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Jesus’s Word to the Grieving

by Adriel Sanchez posted February 21, 2022

What do you say to someone who is mourning the death of a loved one? Recently, I heard from someone who had just suffered a terrible loss. As you might expect, friends and family gathered around wanting to console the grieving person. They said what we typically say at times like this: “I’m so sorry for your loss,” and “I can’t believe this happened,” and “I’m here if you need anything.” Try as we may, oftentimes in these moments our words seem more impotent than ever. The grieving person expressed an understandable frustration, “I’m tired of people telling me they’re sorry.” Who could blame them? As sincere as our sentiments are, they can’t raise the dead.

As a pastor, I know there isn’t a situation in which you feel more helpless than in the face of death. I was first struck by this reality when I was still a seminarian. I was called to Children’s Hospital in San Diego to pray with a family that had just lost their four-year-old daughter. I spent the entire trip to the hospital in prayer, asking God for the words to say. When I arrived, I realized I didn’t have any. We prayed and wept, and I shared Scripture, but my feeble attempts to speak comfort to this family felt hollow. When I approached the room of this lifeless child, surrounded by devastated relatives, I was struck by how desperately we needed the comfort that only Jesus can give. We needed the hope of resurrection. 

A Word from Jesus

If Jesus could speak to the grieving, what would he say? That’s what mourners need more than anything else—a word from Jesus. Fortunately, we don’t need to speculate about what he’d say when consoling his loved ones, because we have his words recorded for us in John 11. Mary and Martha sent for Jesus because their brother, Lazarus, was deathly ill. We aren’t told what his sickness was, but by the time Jesus arrived, it was already too late. Lazarus was dead. Crowds of people gathered around the family to console them. I’m sure there were lots of “I’m sorrys” and “I can’t believe this happened, Lazarus was so young,” but Jesus spoke a different word of consolation. In response to Martha’s pain, Jesus declared, “Your brother will rise again.” (John 11:23)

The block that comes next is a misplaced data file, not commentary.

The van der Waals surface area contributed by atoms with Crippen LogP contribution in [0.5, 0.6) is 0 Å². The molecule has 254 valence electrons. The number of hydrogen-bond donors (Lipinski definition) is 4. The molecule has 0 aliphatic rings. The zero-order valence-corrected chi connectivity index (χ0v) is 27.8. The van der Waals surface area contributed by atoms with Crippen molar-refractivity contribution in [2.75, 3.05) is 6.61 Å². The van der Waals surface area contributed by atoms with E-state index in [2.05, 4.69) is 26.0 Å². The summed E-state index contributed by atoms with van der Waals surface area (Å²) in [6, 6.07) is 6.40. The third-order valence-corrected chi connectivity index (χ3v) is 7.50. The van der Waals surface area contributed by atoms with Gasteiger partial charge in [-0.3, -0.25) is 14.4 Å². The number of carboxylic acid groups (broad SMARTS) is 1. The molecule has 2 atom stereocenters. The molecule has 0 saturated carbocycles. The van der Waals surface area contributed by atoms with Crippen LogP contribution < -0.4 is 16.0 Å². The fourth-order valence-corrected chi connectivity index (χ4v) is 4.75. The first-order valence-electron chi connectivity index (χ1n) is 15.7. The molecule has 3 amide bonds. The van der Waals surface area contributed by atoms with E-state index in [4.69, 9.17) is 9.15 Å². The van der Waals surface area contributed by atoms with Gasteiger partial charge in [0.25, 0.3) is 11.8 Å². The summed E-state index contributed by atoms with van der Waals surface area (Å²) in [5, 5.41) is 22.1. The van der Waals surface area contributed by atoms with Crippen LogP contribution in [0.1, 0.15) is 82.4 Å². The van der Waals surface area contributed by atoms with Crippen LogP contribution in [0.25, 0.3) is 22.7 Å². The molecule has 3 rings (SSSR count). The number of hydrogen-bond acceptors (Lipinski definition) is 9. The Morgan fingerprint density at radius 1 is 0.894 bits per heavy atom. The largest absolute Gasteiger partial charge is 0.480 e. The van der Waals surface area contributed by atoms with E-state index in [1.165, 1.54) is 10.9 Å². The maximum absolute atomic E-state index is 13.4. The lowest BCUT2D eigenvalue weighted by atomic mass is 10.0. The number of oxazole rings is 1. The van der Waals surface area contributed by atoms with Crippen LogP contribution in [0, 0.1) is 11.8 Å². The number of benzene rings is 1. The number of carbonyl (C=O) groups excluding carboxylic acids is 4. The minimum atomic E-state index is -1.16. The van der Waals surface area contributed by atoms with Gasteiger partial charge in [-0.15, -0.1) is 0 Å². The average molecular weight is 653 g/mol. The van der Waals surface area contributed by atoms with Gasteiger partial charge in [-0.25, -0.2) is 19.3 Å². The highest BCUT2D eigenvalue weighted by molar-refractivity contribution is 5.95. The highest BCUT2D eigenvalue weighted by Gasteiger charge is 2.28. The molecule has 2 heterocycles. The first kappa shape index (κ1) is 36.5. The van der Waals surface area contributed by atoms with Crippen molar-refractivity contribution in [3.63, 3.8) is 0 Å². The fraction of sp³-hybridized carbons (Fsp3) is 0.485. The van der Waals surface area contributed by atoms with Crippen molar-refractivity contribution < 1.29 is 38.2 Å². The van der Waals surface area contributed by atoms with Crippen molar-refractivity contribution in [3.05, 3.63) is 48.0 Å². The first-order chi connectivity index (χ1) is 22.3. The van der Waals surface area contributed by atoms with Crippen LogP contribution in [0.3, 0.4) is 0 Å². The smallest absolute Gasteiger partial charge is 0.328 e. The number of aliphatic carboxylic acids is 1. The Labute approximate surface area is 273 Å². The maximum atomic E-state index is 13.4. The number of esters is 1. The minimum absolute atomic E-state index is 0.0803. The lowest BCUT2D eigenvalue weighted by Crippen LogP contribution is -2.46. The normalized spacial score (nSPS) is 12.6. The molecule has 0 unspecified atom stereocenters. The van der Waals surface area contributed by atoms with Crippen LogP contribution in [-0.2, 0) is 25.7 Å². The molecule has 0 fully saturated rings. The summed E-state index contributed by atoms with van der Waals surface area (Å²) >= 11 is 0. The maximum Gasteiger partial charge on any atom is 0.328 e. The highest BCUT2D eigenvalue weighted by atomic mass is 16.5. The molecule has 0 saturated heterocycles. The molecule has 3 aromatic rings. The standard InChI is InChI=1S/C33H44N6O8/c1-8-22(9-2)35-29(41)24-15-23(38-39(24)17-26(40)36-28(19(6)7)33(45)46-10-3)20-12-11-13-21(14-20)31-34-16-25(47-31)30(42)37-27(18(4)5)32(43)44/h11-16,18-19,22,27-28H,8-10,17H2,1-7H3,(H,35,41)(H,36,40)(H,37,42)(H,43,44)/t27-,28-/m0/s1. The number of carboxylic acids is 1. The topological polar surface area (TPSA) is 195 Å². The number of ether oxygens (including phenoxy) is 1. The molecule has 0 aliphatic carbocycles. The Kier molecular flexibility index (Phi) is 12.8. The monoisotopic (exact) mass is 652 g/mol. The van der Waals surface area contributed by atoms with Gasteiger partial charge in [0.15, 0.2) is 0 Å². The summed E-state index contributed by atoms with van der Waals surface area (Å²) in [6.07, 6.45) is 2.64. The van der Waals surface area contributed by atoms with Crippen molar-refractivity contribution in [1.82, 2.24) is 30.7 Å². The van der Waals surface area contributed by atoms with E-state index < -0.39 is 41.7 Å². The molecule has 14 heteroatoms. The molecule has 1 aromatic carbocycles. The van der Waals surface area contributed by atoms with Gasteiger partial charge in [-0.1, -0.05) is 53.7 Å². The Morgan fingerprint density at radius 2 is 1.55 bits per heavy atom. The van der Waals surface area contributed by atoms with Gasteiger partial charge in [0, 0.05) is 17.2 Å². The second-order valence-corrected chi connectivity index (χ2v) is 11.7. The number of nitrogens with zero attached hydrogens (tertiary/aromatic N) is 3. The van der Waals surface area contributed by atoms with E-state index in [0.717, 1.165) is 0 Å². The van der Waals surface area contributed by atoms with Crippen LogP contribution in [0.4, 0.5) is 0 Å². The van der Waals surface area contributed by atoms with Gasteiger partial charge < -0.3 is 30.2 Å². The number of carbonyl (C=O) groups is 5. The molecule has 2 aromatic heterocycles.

The first thing Jesus gives mourners is hope beyond the grave. The Christian faith teaches that those who die in Christ are immediately ushered into the presence of God (Luke 23:43; 2 Cor. 5:8; Phil. 1:23). This begins what’s sometimes referred to as the intermediate state because it describes the time in between the believer’s death and the final resurrection from the dead. In the intermediate state, our loved ones exist in perfect holiness and glory in the presence of the angels around the throne of God in heaven (Heb. 12:22-23). Beyond this, they await the final resurrection, where they will receive new and immortal bodies through the resurrection of Jesus Christ (1 Cor. 15:53-57).

In response to Jesus’s statement, Martha declared her confidence in the hope of the resurrection, “I know that he will rise again in the resurrection on the last day.” Jesus replied, “I am the resurrection and the life. Whoever believes in me, though he die, yet shall he live, and everyone who lives and believes in me shall never die. Do you believe this?” (John 11:24-26) Jesus gives mourners the hope of life after death and specifies where that life is located. It’s found in him. It’s almost as if Jesus is asking Martha to look through the veil of her tears and raise her eyes to his. Jesus grieved with the grieving (John 11:35), but also offered them the sure hope of resurrection life in him. This hope doesn’t set aside our sorrows, but it can ground us amid them (1 Thess. 4:13).

If you’re mourning today, receive the word of Jesus to the grief-stricken: There is hope in the midst of death, and that hope is found in me. Look up from the grave to the one who conquered it. The Son of God partook of our human nature so that “through death he might destroy the one who has the power of death, that is, the devil, and deliver all those who through fear of death were subject to lifelong slavery” (Heb. 2:14-15). Christ has come to rescue us from the bondage of death, and through his resurrection we have the hope of immortal life by faith. May the sure promise of the almighty God sustain you!

Photo of Adriel Sanchez

Adriel Sanchez

Adriel Sanchez is pastor of North Park Presbyterian Church, a congregation in the Presbyterian Church in America (PCA). In addition to his pastoral responsibilities, he also serves the broader church as a host on the Core Christianity radio program, a live, daily call-in talk show where he answers listeners' questions about the Bible and the Christian faith. He and his wife Ysabel live in San Diego with their five children.

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